Looking at YouTube, it’s clear: people are seeking ways to change up their hairstyle at home during quarantine. Wading through the thousands of videos one thing stands out, home hairstyles fall into three categories: successes, failures and extreme disasters. The students of California State, Monterey Bay (CSUMB), represent different points of this scale.
Starting with short and simple haircuts, fourth-year Calvin Norwood says he has cut his own hair twice since the pandemic began.
“I was pretty nervous when I cut my hair,” Norwood said. “I always hear about bad experiences when people try cutting their own hair, but I figured now would be a good time to try it since I’m not going out much this year.”
When doing his own haircut, Norwood said it took a lot longer than if he were to go to a salon, however the added perks included no wait time or smalltalk. “My strategy was to cut my hair bit-by-bit until everything seemed even,” Norwood said. “As it went on, I felt more and more sure that I would end up cutting until there would be nothing left.”
“I was also concerned about the back of my head, but I figured people would mainly just see my hair from the front on Zoom,” Norwood said.
While he was pleased at how his hair turned out, he wouldn’t rush to do anything too complicated without a trained hairdresser. “I’d need a good reason to do anything crazy to my hair at home,” Norwood said.
Third-year Jiya Day is a little more adventurous with her at-home hairdos. She has been coloring her own hair since long before the pandemic began. “I initially got my hair dyed for the first time when I was 13 and my mom did it,” Day said. “From that moment on, the colors and styles got crazier and crazier.”
The first time she dyed her own hair was when she moved away to college. “I was so used to my hair changing so much at that point so I wasn’t nervous at all,” Day said.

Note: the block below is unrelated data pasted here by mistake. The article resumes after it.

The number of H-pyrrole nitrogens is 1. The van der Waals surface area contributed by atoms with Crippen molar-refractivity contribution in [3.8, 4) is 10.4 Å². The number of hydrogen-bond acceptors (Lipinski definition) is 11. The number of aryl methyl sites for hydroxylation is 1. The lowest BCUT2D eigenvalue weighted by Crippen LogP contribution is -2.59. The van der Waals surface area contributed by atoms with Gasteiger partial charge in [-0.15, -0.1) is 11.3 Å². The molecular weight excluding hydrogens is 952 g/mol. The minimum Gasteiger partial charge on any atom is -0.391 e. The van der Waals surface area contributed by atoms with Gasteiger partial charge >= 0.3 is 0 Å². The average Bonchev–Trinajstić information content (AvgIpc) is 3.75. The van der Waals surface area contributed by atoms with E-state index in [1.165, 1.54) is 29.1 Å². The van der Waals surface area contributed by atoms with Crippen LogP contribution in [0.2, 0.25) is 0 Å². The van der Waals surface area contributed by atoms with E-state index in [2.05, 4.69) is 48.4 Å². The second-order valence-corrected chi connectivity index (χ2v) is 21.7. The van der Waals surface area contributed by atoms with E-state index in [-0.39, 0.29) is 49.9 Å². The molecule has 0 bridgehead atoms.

While Day might not have been nervous about adventurous hairstyles, she is no stranger to dye jobs gone wrong. “I went blonde once and that was a big fat no.” Currently, Day sports a bright green hairstyle which she said is the craziest one yet, due to its bold and unusual color.
“I don’t really have a process of picking a new color,” Day said. “It’s really just what I’m feeling at the moment.”
Day prefers to do her own hair because of cost and comfort, but offered some advice to students who want to do their hair at home. “Stay away from box dye! Box dye will ruin your hair quicker,” Day said.
Throughout the pandemic, many hairdressers on social media have advised against doing at-home hair. Johnathan Van Ness from the popular Netflix show “Queer Eye,” said on his Instagram “Don’t try new ‘lewks’ during quarantine.”
“The Late Late Show,” on CBS even did a bit about their staff cutting their hair called “Late Late Staffers Give Themselves Quarantine Haircuts,” where staff showed their at-home hairdos with mixed results. If students are wondering if they want to change up their hairstyle or simply manage their mane during quarantine, here are some tips to follow:
|Students Should||Students Shouldn’t|
|Use sharp scissors, preferably haircutting ones||Use dull scissors not made for hair|
|Have a quarantine buddy check the back of their haircut or lend a hand||Wing the back of their haircut and hope it looks ok|
|Try temporary hair coloring first, if they have never used it||Decide they are suddenly going to color their hair bright purple without doing a strand test or looking at tutorials|
|Look for tips from professional hairdressers online||Follow random tik tok hair tutorials|
|Finish the whole haircut and brush, wash, and blowdry it before they decide it looks awful.||Give up halfway through the haircut. Sometimes it looks weird when it is halfway cut.|
The best time to try a new haircut is this winter. If students end up with a disaster haircut, beanies are in season. No matter the result, they should remember they are beautiful on the inside and it will grow back soon.